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Respect the Dead

Otis Taylor

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Album Review

Otis Taylor might well be the best and most inspired of contemporary bluesmen. His White African album was a masterpiece — which makes the task of following it doubly difficult. With Respect the Dead, however, he does a superb job — the man is still very much on a roll. Kicking off with the stark, banjo-led "Ten Million Slaves," the intensity level never dips. It doesn't matter whether he's basing a song around a single chord, as he does on "Hands on Your Stomach," or simply using voice and harmonica on "Baby So," there's a remarkable urgency about his singing and lyrics, never more so than with "Black Witch," a tale of the American South that goes right back to Africa — but the album returns and takes its tone to Mexico and racing for "Three Stripes on a Cadillac." The support, from Kenny Passarelli, Cassie Taylor, and atmospheric lead guitarist Eddie Turner, always serves to push the tension of the songs even higher. Taylor doesn't work within standard blues structures, and his lyrics stray far from the standard blues lines to encompass history and mythology. Where others seem content with the established limits, Taylor is pushing them further and further — and in doing so, he's making some of the most exciting music around.

Customer Reviews

Never heard blues like this before

The song, "Ten Million Slaves" kicks off this album, and you have to wonder, Why did they put the best song first? Then you get to "32nd Time" and you realize the album has just picked up a notch. This is one bluesman who know how to tell a story.. By the time "Black Witch" starts spinning you will be under the spell of a master musician. Just lay back and go with the flow. When the album ends, you will start it over again. An exceptional album.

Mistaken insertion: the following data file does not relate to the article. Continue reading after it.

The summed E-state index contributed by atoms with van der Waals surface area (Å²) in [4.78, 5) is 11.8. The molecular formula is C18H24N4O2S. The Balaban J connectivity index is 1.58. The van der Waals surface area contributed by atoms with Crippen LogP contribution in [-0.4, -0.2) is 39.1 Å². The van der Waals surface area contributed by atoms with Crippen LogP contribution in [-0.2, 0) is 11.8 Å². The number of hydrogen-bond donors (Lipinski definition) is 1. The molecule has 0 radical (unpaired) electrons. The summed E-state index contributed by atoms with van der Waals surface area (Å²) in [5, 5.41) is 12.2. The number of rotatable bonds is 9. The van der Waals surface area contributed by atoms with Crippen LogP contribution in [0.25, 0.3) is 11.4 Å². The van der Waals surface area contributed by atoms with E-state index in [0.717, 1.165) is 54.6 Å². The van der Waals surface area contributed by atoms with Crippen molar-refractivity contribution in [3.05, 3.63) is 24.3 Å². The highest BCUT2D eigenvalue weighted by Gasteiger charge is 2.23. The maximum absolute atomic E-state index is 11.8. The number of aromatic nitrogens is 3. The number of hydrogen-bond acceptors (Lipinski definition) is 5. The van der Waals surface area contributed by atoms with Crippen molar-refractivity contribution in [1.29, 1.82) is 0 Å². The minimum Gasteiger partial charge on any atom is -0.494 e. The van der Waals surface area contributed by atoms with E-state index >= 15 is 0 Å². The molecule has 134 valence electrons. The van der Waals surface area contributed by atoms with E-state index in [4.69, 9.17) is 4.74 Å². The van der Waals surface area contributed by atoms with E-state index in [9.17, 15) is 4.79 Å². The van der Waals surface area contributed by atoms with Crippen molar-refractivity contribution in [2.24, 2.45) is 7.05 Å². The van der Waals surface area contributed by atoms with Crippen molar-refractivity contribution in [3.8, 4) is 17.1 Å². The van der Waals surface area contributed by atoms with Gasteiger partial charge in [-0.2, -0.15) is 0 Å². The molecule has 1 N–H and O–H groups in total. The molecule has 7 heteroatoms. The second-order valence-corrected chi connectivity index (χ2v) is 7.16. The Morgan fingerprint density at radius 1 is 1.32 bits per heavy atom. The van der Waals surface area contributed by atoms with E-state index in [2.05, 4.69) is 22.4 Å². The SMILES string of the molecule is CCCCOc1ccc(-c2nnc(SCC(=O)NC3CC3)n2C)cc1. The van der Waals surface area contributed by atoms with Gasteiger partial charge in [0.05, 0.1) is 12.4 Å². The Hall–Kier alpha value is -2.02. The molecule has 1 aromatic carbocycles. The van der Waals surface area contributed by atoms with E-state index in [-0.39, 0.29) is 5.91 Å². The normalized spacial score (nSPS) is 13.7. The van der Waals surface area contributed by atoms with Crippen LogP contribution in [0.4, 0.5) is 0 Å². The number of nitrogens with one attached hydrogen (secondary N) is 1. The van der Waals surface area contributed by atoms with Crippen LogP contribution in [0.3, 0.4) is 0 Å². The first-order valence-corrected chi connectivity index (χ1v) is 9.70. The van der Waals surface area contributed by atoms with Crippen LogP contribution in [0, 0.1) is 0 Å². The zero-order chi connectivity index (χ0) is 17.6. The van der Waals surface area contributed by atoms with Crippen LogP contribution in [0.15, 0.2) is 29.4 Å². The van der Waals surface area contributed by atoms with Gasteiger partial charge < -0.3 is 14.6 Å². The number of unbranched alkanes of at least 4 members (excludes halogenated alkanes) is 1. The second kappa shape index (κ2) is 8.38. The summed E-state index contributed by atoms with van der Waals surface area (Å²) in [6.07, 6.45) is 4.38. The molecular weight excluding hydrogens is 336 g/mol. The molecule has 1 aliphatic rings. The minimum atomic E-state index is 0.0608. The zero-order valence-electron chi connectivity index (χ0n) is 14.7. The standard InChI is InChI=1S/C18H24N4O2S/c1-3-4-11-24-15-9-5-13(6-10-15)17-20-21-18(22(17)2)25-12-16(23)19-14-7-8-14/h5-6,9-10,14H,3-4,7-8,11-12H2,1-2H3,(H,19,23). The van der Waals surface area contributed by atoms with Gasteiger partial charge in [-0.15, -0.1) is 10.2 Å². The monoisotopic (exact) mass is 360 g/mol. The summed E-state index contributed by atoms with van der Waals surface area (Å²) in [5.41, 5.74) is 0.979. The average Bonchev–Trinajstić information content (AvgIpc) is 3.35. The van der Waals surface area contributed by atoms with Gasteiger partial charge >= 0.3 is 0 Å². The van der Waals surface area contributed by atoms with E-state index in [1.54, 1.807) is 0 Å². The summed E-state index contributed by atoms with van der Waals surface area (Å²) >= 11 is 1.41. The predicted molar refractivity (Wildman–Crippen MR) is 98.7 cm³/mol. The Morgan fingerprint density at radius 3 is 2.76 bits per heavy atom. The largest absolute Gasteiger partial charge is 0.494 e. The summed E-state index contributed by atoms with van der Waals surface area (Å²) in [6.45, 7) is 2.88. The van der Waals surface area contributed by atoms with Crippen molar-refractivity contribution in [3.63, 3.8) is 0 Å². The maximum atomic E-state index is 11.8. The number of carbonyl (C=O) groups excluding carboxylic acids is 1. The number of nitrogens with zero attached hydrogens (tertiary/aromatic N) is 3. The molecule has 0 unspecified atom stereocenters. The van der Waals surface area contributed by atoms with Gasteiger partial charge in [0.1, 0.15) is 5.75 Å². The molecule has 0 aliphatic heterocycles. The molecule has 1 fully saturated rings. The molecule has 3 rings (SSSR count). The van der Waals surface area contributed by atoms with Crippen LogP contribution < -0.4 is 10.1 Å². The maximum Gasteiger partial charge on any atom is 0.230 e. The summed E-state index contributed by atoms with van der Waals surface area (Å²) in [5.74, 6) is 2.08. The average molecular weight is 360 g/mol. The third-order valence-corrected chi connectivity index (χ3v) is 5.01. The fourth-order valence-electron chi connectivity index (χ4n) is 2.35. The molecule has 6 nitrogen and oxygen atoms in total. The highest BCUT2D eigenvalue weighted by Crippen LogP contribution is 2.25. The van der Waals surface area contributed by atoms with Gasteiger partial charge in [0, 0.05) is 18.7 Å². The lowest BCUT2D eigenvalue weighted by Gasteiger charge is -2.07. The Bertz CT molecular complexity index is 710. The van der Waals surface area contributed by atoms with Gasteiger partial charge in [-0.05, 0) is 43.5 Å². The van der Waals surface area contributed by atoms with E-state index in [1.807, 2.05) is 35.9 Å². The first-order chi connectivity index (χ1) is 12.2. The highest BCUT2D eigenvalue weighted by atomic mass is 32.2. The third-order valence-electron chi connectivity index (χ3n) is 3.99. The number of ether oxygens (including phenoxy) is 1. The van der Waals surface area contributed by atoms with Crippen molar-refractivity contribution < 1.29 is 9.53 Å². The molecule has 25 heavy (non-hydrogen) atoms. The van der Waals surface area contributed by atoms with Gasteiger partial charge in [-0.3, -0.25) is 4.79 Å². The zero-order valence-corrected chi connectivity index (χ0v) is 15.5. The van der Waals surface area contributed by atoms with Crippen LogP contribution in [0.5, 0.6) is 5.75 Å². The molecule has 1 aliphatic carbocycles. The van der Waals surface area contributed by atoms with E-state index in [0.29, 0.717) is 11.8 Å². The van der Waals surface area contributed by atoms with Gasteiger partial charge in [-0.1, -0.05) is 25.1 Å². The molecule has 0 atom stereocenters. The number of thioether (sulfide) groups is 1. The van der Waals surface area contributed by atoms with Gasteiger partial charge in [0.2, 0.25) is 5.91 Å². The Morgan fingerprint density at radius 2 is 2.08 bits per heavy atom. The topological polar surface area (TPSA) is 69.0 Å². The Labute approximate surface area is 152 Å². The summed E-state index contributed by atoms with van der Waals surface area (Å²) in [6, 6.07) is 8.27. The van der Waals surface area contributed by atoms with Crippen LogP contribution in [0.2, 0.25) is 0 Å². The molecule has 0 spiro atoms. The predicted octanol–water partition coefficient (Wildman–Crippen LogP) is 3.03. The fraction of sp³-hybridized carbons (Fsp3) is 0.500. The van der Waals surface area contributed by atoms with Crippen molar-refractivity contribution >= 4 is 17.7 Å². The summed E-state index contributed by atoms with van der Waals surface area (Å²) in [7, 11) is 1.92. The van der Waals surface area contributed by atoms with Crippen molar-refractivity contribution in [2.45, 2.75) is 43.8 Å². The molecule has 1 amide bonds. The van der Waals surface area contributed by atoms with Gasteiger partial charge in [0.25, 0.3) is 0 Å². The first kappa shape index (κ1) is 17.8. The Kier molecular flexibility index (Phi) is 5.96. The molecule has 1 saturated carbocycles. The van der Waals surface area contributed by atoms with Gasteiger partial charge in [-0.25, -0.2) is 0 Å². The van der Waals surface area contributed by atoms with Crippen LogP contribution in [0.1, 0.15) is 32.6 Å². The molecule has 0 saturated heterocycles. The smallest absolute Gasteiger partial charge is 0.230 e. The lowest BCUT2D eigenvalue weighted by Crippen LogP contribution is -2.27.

Otis Taylor

Inspiring soundtrack, great time bluesman will never stop listening love this album.

Biography

Born: 1948 in Chicago, IL

Genre: Blues

Years Active: '70s, '90s, '00s, '10s

Bluesman Otis Taylor never skirted tough subject matter in a career that took him from the Folklore Center in Denver to a brief stay in London, England, to retirement from music in 1977, to being a successful antiques broker and, since 1995, back again to the blues. Taylor's 2001 CD White African (Northern Blues Music), featuring Kenny Passarelli (bass, keyboards) and Eddie Turner (lead guitar), became his most direct and personal statement about the experiences of African-Americans. He addressed...
Full Bio

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